The head of an association serving the nation’s 50,000 licensed certified financial planners is expressing concerns about proposed revisions to the CFP Board’s Standards of Professional Conduct. While commending certain recommendations, Financial Planning Association President Daniel Moisand finds others “troubling,” in particular provisions that lessen the requirements for CFP practitioners.
“The proposed changes appear to make less clear what the client should expect in a [financial planning] engagement,” says Moisand. “The CFP Board anticipates replacing much of what is now in the Practice Standards with new best practices. But there are a lot of holes in these guidelines.”
On July 24, the CFP Board released Exposure Draft Revisions to each of two sections of the Standards of Professional Conduct: the Code of Ethics and Professional Responsibility; and the Financial Planning Practice Standards. The Code contains principles and rules that govern CFP certificants. The Practice Standards supplement the Code’s provisions, establishing a level of professional practice expected of certificants engaged in financial planning.
The Exposure Draft revises the Code of Ethics and replaces the Practice Standards with Rules of Conduct. “Activity-specific” portions of the Practice Standards will be incorporated at a later date into a series of “Best Practices” or guidelines.
The FPA Professional Issues Committee, a volunteer committee of experienced planners, will analyze the Exposure Draft, and the FPA will provide a comprehensive response to the CFP Board during a public comment period, which ends Sept. 25. The CFP Board will consider the input at a public hearing on Aug. 5 and, absent a recommendation for further revisions, issue a final ruling during its Oct. 24 meeting.
“Nobody has changed anything,” says CFP Board of Governors Chair Bart Francis. “All we’re doing is putting out for comment some things that we’re looking at and thinking about. This is not a done deal but the first step in a conversation.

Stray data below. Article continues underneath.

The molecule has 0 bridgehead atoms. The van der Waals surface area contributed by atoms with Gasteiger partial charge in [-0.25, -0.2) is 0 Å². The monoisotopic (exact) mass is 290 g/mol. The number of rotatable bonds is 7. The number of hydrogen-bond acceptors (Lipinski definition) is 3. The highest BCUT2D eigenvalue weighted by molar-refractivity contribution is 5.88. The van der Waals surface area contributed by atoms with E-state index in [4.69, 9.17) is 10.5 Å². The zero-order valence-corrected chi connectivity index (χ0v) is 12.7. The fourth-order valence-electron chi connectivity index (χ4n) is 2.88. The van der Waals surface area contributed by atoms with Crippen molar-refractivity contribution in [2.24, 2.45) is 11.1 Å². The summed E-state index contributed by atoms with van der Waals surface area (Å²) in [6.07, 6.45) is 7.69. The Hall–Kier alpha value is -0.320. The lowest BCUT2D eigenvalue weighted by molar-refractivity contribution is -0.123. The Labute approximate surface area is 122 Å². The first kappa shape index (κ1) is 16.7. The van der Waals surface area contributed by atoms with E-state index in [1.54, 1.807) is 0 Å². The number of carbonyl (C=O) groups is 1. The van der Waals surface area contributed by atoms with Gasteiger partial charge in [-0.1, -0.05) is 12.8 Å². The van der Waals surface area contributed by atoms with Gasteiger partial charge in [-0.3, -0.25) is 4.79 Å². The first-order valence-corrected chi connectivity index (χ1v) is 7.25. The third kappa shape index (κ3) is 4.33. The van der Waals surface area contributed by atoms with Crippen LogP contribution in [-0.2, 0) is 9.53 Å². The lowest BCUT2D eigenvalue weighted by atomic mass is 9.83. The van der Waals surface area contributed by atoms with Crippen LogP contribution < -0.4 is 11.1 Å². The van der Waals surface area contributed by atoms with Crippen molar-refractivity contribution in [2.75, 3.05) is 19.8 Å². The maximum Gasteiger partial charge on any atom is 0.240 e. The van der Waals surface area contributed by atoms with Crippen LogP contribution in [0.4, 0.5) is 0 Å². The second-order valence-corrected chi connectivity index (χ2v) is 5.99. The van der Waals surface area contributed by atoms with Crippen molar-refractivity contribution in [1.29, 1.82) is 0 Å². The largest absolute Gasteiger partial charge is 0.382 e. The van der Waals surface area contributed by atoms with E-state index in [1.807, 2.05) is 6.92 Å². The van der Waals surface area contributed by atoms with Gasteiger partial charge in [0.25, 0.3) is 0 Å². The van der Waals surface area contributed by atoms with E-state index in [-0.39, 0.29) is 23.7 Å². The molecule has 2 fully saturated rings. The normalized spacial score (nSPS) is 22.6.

“We’re pleased that the FPA is taking a good look at [the proposed revisions] and asking for feedback from members,” he adds. “That will be helpful to us as we move forward.”
If approved, the new document would be binding on all CFP certificants, regardless of their position, employment or method of compensation.
A chief concern of Moisand is the proposed standard regarding fiduciary duty, Rule 1.0, which allows certificants to establish a lower duty of care to clients. The rule requires a written agreement between the certificant and client that specifies whether the certificant will be held to a fiduciary duty of care. The parties are permitted to specify a lower standard in the agreement; if they don’t, then the fiduciary standard applies.
“The new Code [of Ethics] gives practicing licensees the ability to opt out of a standard the certificant reasonably believes to be in the best interest of the client,” says Moisand. “It’s good that the standard clarifies what is meant by fiduciary, but making that duty of care optional could undermine the integrity of the CFP mark.”
Moisand is not alone in that sentiment. According to a survey released by the FPA in June, most certified financial planners believe that holders of the CFP marks should be held to a fiduciary standard in client engagements.